- >Several Key Takeaways From Real-World Crypto Scams
Several Key Takeaways From Real-World Crypto Scams
Getting scammed in crypto is pretty common. Even for those of us who are tech savvy. The truth is that getting scammed has more to do with human psychology than it does our technical know-how.
Unfortunately, being scammed causes most of us to be embarrassed about the event. This only makes things worse. We should be sharing our stories about being scammed so that others can avoid the same mistakes. If the end goal is to have less scams take place, then we all need to put our egos aside. I’ve been heavily involved in cryptocurrencies since 2013, and I have a computer science degree. This didn’t stop me from getting tricked by the scammers of the world.
Here are some stories about what it is like to get scammed in crypto.
Keegan Francis | Mar 16, 2021
Cloud Mining Scams
Making money when you sleep sounds pretty good right? This is one of the more convincing scams out there because it preys upon people’s misunderstanding of cryptocurrency mining.
Furthermore, even if you do understand mining, then the theory of how you’d make money on cloud mining makes sense. In fact, there are legitimate cloud mining operations set up by legitimate crypto companies such as Binance. Cloud mining in a nutshell goes like this. Instead of you having to buy, and set up a mining rig, you can pay money to purchase “hash power”. You get a cut of the mining rewards proportionate to your contributions in dollars. This should work, but there is one surefire way to know whether or not you’re interacting with a scam or not. That is by looking at the returns that the company is promising you.
I fell hook, line, and sinker into a mining scam that was offering me 300% gains over the course of the year. This should have been my red flag to avoid this operation. Cloud mining operations can be quite profitable, but 300% is just straight up unreasonable. So, I invested 2 Bitcoin (when Bitcoin was $500 each) and only received .75 BTC in return. So it wasn’t a complete loss, and in terms of CAD it was profitable. In terms of BTC I got burned pretty good. Ouch.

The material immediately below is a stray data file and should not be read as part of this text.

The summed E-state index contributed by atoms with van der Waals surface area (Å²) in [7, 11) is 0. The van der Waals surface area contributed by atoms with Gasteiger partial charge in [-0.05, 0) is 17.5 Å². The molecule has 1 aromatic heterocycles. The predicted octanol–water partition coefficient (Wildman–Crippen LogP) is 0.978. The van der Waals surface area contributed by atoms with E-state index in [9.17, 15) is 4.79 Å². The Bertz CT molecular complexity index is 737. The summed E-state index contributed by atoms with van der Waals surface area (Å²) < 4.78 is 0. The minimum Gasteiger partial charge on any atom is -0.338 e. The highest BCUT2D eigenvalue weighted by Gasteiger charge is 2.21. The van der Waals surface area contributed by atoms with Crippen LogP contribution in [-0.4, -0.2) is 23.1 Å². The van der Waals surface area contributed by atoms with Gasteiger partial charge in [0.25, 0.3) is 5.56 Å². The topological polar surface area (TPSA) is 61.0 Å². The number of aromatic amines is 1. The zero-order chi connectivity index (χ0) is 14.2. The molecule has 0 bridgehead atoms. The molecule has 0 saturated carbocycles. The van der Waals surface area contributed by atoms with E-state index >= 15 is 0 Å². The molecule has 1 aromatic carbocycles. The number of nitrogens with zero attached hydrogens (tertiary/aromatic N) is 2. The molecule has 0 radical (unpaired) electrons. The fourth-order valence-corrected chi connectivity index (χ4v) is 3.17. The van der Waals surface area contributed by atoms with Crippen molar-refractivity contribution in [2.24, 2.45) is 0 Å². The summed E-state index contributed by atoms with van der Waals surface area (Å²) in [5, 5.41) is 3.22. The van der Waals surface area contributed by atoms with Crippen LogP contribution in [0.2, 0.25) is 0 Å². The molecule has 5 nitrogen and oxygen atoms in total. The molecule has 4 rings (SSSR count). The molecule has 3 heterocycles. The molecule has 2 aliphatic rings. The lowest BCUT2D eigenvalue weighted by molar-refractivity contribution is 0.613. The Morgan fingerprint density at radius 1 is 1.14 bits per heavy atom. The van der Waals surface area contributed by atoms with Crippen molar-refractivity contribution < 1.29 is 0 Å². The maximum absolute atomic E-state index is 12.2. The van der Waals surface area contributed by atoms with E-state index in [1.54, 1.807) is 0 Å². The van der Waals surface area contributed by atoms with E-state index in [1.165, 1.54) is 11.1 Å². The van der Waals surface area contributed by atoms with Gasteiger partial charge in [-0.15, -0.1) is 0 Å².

Initial coin offering (ICO) scams were counted by the hundreds during the 2017 crypto bubble. I fell prey to three of them, which is pretty good considering I invested in more than a dozen different ICOs. There were a couple of ways that I got fooled by the offerings on these projects. Let’s dig in.
Spoofed Address Contributions
Even if you’re on the site of a legitimate ICO, you can still get scammed. If the site you’re on is attacked, the attacker can leave everything in place, and just change the Ethereum contribution address. This happened to me when contributing to the Huobi Exchange ICO.
I had participated in a couple of other ICO’s at this point, and was familiar with the process of sending ETH to a smart contract. The problem with this spoofed address tactic was fairly new at the time. The company didn’t publish their “official” contribution address. So I just assumed that the address on the page was the correct address. I was wrong, and I sent 0.5 ETH into this address, and received nothing in return. I knew as soon as I didn’t receive anything in return that I had just been scammed.